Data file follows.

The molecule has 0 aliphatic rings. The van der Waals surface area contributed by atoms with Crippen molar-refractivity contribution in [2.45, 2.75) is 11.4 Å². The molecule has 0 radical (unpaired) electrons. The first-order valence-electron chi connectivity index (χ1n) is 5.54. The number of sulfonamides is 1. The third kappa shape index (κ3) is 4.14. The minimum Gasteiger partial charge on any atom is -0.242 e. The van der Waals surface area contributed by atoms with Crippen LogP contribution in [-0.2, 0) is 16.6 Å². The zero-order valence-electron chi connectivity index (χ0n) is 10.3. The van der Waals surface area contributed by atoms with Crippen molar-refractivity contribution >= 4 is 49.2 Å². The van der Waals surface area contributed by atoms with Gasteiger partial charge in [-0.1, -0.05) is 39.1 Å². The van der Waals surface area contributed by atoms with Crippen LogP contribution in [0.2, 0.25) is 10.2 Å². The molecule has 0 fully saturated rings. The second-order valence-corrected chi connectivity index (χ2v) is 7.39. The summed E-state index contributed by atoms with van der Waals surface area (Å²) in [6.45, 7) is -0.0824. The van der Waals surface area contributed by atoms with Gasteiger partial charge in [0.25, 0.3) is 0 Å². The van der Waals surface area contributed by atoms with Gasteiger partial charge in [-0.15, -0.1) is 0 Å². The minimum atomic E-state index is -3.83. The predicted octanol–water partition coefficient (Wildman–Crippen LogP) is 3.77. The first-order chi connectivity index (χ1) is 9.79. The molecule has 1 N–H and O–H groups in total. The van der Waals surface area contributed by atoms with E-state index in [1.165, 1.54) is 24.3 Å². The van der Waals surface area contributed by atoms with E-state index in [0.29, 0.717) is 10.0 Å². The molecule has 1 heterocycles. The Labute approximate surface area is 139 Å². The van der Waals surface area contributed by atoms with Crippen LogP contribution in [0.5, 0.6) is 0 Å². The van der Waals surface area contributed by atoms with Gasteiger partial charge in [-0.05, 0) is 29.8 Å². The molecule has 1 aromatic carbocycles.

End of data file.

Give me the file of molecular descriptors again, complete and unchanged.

The molecule has 0 aliphatic rings. The van der Waals surface area contributed by atoms with Crippen molar-refractivity contribution in [2.45, 2.75) is 11.4 Å². The molecule has 0 radical (unpaired) electrons. The first-order valence-electron chi connectivity index (χ1n) is 5.54. The number of sulfonamides is 1. The third kappa shape index (κ3) is 4.14. The minimum Gasteiger partial charge on any atom is -0.242 e. The van der Waals surface area contributed by atoms with Crippen LogP contribution in [-0.2, 0) is 16.6 Å². The zero-order valence-electron chi connectivity index (χ0n) is 10.3. The van der Waals surface area contributed by atoms with Crippen molar-refractivity contribution >= 4 is 49.2 Å². The van der Waals surface area contributed by atoms with Gasteiger partial charge in [-0.1, -0.05) is 39.1 Å². The van der Waals surface area contributed by atoms with Crippen LogP contribution in [0.2, 0.25) is 10.2 Å². The molecule has 0 fully saturated rings. The second-order valence-corrected chi connectivity index (χ2v) is 7.39. The summed E-state index contributed by atoms with van der Waals surface area (Å²) in [6.45, 7) is -0.0824. The van der Waals surface area contributed by atoms with Gasteiger partial charge in [0.25, 0.3) is 0 Å². The van der Waals surface area contributed by atoms with Gasteiger partial charge in [-0.15, -0.1) is 0 Å². The minimum atomic E-state index is -3.83. The predicted octanol–water partition coefficient (Wildman–Crippen LogP) is 3.77. The first-order chi connectivity index (χ1) is 9.79. The molecule has 1 N–H and O–H groups in total. The van der Waals surface area contributed by atoms with E-state index in [1.165, 1.54) is 24.3 Å². The van der Waals surface area contributed by atoms with E-state index in [0.29, 0.717) is 10.0 Å². The molecule has 1 heterocycles. The Labute approximate surface area is 139 Å². The van der Waals surface area contributed by atoms with Crippen LogP contribution in [0.5, 0.6) is 0 Å². The van der Waals surface area contributed by atoms with Gasteiger partial charge in [-0.05, 0) is 29.8 Å². The molecule has 1 aromatic carbocycles.